...there the chariots of thy glory shall be the shame of thy lord's house.-
Having cast aside his lot among the LORD's people, to cast his lot with (what appeared to be) a more powerful nation, he and his ambitions would share the shame of his chosen lord (the Assyrian king). cp. 2Chr 32:21
...I will drive thee from thy station, and from thy state shall he pull thee down.-
The failure of Shebna's political strategy (to save Israel via alliances with other nations) was evident by the time of Sennacherib's siege. There would be no help from Egypt (2Kin 18:18-21).
     Perhaps because of this failure of policy, Shebna's power and legacy were already diminished. Notice that in all other references (except v.15), Shebna appears to have been demoted to the office of 'scribe' {secretary}, and Eliakim has become the treasurer over the household (eg., 2Kin 18:18; Isa 36:3).
     Our last glimpse of Shebna is on the eve of the night in which the LORD worked a miraculous victory over the Assyrian army, a victory in which Shebna would not participate, because he did not believe God's Word (see 37:1-7).
Eliakim {meaning: 'God raises up' or 'God establishes,' cp. Psa 75:6,7} the son of Hilkiah {meaning: 'my portion is Jehovah'} -
Eliakim is a type (picture) of Christ in several ways:
  • His character as revealed in his name (see above):
    not seeking self-advancement, but desiring only the LORD's will. cp. v.20; Joh 5:30
  • He holds the reigns of government. cp. v.21; Isa 9:6,7
  • He holds the 'key' of full authority, cp. v.22; Rev 1:18; 3:7
    Eliakim had nearly unlimited authority under king Hezekiah, who was in the line of David.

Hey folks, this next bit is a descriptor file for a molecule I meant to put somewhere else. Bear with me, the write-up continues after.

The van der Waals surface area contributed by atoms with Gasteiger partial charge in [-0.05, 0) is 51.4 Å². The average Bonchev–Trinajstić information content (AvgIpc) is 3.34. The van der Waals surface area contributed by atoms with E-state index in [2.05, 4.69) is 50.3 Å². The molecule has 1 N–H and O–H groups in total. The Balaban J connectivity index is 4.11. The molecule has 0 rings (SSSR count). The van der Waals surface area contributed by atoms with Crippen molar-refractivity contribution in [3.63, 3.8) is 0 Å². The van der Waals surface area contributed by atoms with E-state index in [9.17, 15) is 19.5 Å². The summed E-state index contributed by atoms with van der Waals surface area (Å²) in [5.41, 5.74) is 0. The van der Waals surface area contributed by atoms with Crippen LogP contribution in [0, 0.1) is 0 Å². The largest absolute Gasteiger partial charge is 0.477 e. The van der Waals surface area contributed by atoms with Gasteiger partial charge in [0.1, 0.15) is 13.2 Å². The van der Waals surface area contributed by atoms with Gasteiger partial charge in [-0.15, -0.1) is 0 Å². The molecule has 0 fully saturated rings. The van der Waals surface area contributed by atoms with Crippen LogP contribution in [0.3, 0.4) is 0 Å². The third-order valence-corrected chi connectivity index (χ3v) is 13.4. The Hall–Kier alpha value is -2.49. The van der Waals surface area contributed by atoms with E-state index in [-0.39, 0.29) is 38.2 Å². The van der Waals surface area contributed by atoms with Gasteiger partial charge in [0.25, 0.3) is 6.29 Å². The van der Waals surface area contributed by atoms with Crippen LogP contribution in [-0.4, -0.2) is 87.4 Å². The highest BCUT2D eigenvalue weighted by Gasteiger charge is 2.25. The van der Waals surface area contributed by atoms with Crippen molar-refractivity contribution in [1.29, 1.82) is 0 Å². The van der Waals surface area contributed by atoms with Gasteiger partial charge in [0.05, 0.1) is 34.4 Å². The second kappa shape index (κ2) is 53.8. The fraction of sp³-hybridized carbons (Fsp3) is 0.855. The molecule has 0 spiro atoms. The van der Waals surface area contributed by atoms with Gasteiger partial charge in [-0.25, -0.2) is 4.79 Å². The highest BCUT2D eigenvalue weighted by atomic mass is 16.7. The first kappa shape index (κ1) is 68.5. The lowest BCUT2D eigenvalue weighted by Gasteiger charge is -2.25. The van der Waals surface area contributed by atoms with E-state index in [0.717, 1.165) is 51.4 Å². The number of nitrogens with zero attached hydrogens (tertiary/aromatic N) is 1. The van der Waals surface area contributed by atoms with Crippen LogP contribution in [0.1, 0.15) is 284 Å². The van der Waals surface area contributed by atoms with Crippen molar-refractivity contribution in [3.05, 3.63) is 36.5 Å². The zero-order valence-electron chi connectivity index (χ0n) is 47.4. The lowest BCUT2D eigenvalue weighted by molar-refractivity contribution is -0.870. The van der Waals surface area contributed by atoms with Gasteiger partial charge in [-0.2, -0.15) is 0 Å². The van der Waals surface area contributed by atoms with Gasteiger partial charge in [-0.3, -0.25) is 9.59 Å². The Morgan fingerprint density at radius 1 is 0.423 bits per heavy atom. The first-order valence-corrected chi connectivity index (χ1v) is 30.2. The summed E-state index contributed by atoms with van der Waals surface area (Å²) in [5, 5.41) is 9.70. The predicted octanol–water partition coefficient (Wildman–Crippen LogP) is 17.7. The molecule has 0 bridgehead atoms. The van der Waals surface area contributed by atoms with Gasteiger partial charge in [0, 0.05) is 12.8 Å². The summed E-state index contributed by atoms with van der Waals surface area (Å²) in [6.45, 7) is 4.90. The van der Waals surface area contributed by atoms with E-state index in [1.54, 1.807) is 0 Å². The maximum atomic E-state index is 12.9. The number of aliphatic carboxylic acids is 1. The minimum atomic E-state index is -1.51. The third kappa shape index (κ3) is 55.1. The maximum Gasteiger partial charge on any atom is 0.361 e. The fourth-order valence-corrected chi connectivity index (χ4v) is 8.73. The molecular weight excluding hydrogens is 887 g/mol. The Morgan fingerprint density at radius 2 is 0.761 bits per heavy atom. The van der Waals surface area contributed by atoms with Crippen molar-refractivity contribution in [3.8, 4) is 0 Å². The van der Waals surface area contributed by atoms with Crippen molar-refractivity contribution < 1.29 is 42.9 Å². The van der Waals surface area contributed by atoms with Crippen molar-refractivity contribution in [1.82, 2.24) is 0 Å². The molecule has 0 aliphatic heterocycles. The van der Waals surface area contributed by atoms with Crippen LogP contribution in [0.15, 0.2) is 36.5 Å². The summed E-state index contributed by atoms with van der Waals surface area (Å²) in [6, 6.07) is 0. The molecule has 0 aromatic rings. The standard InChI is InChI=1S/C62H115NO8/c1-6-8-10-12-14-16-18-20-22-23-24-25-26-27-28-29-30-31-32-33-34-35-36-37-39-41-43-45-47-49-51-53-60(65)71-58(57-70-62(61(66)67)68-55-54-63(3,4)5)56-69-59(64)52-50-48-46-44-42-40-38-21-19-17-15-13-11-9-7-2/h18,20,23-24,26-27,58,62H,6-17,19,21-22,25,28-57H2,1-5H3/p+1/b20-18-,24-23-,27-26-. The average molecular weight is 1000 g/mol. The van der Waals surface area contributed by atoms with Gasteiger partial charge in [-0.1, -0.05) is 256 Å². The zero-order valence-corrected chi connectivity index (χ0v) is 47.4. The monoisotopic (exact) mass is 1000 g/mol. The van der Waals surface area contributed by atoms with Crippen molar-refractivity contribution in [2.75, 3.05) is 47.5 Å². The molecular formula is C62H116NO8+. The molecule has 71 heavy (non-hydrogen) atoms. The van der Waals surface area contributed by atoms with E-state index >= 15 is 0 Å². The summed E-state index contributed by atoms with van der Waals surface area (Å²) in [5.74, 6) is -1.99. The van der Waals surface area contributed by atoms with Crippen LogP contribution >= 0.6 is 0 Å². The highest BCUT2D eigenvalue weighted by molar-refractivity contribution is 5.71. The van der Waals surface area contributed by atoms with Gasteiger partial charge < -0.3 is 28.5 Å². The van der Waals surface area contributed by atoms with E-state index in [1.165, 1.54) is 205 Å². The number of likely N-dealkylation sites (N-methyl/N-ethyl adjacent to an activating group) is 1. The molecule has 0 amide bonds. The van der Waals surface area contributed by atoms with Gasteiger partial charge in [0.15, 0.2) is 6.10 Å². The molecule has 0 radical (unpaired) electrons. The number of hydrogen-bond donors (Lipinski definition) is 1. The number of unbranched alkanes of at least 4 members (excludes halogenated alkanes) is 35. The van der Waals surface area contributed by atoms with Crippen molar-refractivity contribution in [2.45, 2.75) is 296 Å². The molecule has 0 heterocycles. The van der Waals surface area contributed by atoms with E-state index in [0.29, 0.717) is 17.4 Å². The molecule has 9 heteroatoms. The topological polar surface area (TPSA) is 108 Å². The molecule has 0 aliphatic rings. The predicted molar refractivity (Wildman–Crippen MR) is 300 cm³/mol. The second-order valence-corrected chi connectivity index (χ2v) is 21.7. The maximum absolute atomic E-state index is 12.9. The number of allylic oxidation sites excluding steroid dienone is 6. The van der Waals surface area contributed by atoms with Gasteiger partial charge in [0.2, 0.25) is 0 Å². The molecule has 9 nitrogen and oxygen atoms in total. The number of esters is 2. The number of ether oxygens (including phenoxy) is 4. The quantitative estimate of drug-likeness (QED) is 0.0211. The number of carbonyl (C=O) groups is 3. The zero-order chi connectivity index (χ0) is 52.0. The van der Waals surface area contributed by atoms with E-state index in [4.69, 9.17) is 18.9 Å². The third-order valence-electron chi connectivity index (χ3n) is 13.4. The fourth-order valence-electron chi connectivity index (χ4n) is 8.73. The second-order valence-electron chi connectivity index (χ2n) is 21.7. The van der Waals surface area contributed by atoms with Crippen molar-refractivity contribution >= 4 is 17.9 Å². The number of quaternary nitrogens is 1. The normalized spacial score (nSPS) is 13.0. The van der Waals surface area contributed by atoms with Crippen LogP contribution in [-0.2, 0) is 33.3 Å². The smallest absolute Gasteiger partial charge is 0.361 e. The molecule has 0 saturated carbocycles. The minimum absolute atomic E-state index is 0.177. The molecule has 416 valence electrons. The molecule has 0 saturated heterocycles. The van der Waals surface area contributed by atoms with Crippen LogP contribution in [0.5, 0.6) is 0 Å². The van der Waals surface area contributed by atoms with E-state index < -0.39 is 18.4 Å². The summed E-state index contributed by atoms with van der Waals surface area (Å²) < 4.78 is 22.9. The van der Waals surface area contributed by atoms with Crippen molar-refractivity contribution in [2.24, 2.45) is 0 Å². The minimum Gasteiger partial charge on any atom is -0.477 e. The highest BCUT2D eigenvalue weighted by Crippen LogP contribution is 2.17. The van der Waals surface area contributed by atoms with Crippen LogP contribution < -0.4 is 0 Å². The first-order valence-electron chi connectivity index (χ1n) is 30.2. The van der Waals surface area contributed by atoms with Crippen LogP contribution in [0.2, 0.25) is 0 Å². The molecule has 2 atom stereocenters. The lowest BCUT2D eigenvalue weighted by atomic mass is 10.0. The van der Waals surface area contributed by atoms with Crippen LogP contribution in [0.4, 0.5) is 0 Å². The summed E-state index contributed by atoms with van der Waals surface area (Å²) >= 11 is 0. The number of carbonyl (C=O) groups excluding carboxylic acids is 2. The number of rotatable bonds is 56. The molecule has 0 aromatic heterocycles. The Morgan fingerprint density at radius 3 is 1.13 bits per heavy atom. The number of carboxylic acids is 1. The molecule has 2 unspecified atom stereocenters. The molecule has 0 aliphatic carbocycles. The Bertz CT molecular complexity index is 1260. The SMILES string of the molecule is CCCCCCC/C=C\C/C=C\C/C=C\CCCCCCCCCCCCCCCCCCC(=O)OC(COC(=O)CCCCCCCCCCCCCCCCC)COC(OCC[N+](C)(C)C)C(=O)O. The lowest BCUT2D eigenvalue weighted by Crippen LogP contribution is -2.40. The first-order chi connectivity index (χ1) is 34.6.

The Lord Jesus Christ, will reign with complete authority as the King on David's throne.
  • He is the security of His people and nation, as established by the Lord, v.23,24
    In biblical times, household goods were hung on pegs on the wall, rather than stored in cabinets.
    Upon this one peg (Christ), hangs everything that pertains to the Father's house:
         His children, His purposes, His vessels (servants).
    Regardless of relative size, value or function, none is more secure than any other.
    Were the peg to fail, all would suffer loss, earthen vessels and vessels of gold alike (cp. 2Tim 2:19-21).
    But Christ cannot fail, because He is established by God (Isa 28:16; Rom 9:33; 10:10,11).
    It is He who secures God's promises to Israel, and who will fulfill them at the close of the Tribulation period (cp. Ezr 9:8; Zech 10:4).
In that day... shall the nail that is fastened in the secure place be removed, and be cut down, and fall...-
The phrase 'In that day...' places the final application of this verse in the Tribulation period.
The nail (of v.23,24), established by the LORD, cannot fail, but secures all who trust in Him.
The nail, of v.25, represents the person whom Shebna foreshadowed, the Antichrist, 'the man of sin' in whose name the unbelieving nation will trust, even as they reject the LORD and His Word (cp. Joh 5:43, Dan 9:27; 2The 2:3-17).
On whom does your eternal future hang?